Ministers at odds over agenda for green talks

A A A

The environment minister Michael Meacher was at loggerheads with Clare Short last night over the purpose of the forthcoming Earth Summit in Johannesburg.

Mr Meacher had already incurred Downing Street's wrath when he attacked the Government's poor record on green issues.

But tensions within the Government were further underlined by Ms Short, the Secretary of State for International Development, in an interview on the Johannesburg agenda.

"This isn't an environmental summit," she said, in an apparent rebuke to Mr Meacher's stated priorities. "It's a summit about sustainable development. The biggest challenge to the world is to guarantee to the poor of the world development in a planet that we keep sustainable."

Asked on BBC Radio 4's The World This Weekend about Mr Meacher's comments, Ms Short said: "The summit isn't about Britain's transport policy. It is about the sustainable management of the whole world's resources. To focus it all on such issues in the UK is not to talk about what the main issues of the summit will be."

Earlier, Mr Meacher, who fought off an attempt by No 10 to exclude him from the British delegation to the summit, had denounced Labour policies on transport, house-building and airports.

He complained that the Government had not faced up to the scale of the threat to the environment and depicted himself as a "lone voice in the wilderness" on the subject.

But a Downing Street spokeswoman said: "The Government is committed to sustainable development to ensure we have a planet worth living on for our children and their children."

She said that one of the reasons the Department for Environment, Food and Rural Affairs was created last year was to put the issue "at the heart of our policy-making".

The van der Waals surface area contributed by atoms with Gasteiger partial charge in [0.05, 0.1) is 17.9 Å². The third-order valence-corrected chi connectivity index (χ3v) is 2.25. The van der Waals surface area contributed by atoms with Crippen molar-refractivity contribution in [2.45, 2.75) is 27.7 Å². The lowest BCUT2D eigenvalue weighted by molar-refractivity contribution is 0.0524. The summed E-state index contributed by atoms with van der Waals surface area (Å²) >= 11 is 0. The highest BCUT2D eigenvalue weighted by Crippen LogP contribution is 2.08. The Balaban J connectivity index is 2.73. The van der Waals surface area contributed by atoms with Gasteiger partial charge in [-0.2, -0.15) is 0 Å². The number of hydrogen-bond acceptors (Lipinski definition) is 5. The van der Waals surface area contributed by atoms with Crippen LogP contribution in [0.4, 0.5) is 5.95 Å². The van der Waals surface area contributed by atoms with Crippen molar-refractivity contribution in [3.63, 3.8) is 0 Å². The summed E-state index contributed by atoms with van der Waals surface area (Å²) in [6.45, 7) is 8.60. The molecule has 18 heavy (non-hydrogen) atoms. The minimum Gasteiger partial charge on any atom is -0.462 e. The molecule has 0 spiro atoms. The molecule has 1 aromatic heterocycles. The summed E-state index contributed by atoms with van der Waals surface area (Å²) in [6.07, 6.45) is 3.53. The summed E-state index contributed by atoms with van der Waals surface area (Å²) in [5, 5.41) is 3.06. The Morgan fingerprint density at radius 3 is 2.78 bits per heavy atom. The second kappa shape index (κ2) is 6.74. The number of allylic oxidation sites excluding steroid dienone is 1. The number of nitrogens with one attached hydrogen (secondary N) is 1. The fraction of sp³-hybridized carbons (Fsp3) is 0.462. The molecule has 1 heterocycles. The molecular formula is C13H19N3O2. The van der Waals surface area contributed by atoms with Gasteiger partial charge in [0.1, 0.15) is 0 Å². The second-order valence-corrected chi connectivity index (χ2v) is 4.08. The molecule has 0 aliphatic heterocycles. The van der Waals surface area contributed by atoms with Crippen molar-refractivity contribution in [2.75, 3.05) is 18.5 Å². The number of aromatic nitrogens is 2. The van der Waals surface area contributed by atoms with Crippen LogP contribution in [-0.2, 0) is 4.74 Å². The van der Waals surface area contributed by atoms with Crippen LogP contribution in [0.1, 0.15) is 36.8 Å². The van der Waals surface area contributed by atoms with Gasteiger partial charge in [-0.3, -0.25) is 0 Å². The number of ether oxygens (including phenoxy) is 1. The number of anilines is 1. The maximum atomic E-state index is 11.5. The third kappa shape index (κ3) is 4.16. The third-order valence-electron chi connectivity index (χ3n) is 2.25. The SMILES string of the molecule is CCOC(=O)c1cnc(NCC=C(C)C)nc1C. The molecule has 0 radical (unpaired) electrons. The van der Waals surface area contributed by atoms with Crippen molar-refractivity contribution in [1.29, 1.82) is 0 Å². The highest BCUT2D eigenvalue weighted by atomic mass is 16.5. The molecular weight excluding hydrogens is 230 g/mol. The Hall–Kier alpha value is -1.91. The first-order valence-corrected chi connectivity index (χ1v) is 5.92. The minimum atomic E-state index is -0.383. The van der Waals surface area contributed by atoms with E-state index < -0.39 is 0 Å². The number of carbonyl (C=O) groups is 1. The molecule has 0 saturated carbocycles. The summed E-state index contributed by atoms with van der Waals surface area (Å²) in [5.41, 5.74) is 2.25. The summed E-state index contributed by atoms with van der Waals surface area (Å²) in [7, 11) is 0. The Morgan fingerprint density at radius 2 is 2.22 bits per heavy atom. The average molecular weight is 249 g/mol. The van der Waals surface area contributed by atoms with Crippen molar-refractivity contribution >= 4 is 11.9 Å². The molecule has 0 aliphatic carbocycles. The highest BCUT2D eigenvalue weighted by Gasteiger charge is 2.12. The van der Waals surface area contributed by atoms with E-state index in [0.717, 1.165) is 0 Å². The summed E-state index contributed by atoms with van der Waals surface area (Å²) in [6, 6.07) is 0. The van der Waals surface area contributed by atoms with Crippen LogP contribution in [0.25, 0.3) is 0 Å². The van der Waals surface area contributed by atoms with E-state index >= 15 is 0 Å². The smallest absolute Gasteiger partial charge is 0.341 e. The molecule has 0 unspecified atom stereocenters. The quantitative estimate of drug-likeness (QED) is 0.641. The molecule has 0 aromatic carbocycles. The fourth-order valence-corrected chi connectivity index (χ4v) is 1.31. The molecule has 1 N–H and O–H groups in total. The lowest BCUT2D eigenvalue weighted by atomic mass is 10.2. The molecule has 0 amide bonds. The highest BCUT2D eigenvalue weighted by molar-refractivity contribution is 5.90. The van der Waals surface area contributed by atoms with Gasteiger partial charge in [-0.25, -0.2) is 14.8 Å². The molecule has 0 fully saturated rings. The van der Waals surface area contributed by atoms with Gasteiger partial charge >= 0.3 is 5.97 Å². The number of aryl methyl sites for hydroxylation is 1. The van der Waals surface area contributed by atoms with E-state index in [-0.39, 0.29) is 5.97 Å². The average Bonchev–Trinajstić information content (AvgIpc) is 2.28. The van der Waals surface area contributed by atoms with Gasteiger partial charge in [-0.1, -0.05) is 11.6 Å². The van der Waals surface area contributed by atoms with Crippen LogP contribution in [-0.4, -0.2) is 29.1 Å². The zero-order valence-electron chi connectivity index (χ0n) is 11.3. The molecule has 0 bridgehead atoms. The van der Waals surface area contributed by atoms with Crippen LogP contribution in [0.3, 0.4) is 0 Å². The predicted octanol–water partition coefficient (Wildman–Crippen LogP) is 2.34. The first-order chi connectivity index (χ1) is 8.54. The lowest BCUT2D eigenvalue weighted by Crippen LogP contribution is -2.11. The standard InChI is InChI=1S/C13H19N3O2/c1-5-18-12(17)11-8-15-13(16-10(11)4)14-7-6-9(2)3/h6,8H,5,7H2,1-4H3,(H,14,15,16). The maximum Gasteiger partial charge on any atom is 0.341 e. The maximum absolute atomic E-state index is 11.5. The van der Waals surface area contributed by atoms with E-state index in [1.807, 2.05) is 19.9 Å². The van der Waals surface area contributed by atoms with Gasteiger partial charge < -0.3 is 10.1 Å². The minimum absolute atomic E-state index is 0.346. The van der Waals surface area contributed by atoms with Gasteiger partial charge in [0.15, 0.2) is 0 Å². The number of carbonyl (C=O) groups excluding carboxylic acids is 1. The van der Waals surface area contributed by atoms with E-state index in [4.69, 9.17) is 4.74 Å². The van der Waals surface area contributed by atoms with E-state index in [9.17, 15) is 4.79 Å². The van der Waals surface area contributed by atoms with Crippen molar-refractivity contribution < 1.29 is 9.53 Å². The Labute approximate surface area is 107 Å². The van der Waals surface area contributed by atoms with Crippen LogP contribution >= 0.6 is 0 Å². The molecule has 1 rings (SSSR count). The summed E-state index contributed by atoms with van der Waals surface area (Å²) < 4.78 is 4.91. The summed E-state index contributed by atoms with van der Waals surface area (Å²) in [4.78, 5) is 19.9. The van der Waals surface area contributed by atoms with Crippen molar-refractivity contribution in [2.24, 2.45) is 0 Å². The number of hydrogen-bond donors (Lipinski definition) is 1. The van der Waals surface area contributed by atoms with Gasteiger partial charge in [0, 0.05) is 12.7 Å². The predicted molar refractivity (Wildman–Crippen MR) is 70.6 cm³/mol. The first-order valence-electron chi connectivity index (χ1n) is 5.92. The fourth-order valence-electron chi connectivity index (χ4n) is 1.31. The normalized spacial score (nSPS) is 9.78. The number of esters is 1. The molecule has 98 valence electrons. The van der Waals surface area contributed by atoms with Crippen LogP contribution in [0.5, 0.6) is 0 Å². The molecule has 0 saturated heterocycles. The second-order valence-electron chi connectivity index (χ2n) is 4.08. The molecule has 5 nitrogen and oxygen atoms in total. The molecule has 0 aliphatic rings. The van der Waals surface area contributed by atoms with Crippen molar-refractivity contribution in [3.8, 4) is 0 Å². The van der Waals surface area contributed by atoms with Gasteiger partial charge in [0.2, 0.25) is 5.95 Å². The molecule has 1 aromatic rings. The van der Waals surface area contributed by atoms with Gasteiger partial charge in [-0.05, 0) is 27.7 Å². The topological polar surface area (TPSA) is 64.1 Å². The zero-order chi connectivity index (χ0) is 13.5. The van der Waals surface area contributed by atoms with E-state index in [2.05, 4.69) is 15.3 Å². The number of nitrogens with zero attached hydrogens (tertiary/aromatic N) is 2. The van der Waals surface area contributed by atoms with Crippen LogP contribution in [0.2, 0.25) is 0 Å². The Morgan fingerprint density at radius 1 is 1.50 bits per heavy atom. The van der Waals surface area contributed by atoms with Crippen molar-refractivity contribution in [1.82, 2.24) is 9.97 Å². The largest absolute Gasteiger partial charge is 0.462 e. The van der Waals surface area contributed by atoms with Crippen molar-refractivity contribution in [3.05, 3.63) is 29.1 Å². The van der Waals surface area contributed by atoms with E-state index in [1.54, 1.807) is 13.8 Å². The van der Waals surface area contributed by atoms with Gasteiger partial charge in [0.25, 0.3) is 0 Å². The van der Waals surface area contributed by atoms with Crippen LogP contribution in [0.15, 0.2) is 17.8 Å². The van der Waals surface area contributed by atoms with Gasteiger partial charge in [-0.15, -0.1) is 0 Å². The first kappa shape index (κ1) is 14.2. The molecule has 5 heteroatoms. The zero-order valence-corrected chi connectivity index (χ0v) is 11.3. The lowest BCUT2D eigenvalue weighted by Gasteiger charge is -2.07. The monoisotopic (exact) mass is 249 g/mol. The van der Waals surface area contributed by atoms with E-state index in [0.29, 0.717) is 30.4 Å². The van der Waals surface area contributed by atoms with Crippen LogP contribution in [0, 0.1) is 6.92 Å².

One Whitehall source claimed last night that the Environment minister was "increasingly behaving like an unguided missile".

Ms Short confirmed she had volunteered not to attend the summit during discussions on reducing the size of the British delegation, but added: "It was the view of most of my fellow ministers that I needed to be there because the developing countries will be in the lead in this summit."

In his interview with The Sunday Times, Mr Meacher said: "I make no bones about it. I don't think the Government, as a whole, is ready to take the magnitude of the decisions I think are necessary."

Asked if he believed Tony Blair understood the threat to the environment, he replied: "I hope so. One is like a lone voice in the wilderness."

Malcolm Bruce, the Liberal Democrats' environment spokesman, warned yesterday that ministers could no longer afford to ignore Mr Meacher. "The row over Michael Meacher's role in the Government's delegation to the summit has strengthened his position and presents an environmental challenge to Tony Blair," he said.

"Mr Meacher has now become virtually unsackable."

PROMOTED VIDEO
Have you tried new the Independent Digital Edition apps?
Arts and Entertainment
film
Arts and Entertainment
Preening: Johnny Depp in 'Mortdecai'
filmMortdecai becomes actor's fifth consecutive box office bomb
News
peopleWarning - contains a lot of swearing
Travel
travel
Arts and Entertainment
arts + ents
Latest stories from i100
Have you tried new the Independent Digital Edition apps?
iJobs Job Widget
iJobs General

Tradewind Recruitment: Geography Teacher

£90 - £140 per day: Tradewind Recruitment: On behalf of a successful academy i...

Investigo: Finance Business Partner

£45000 - £50000 per annum: Investigo: My client, a global leader in providing ...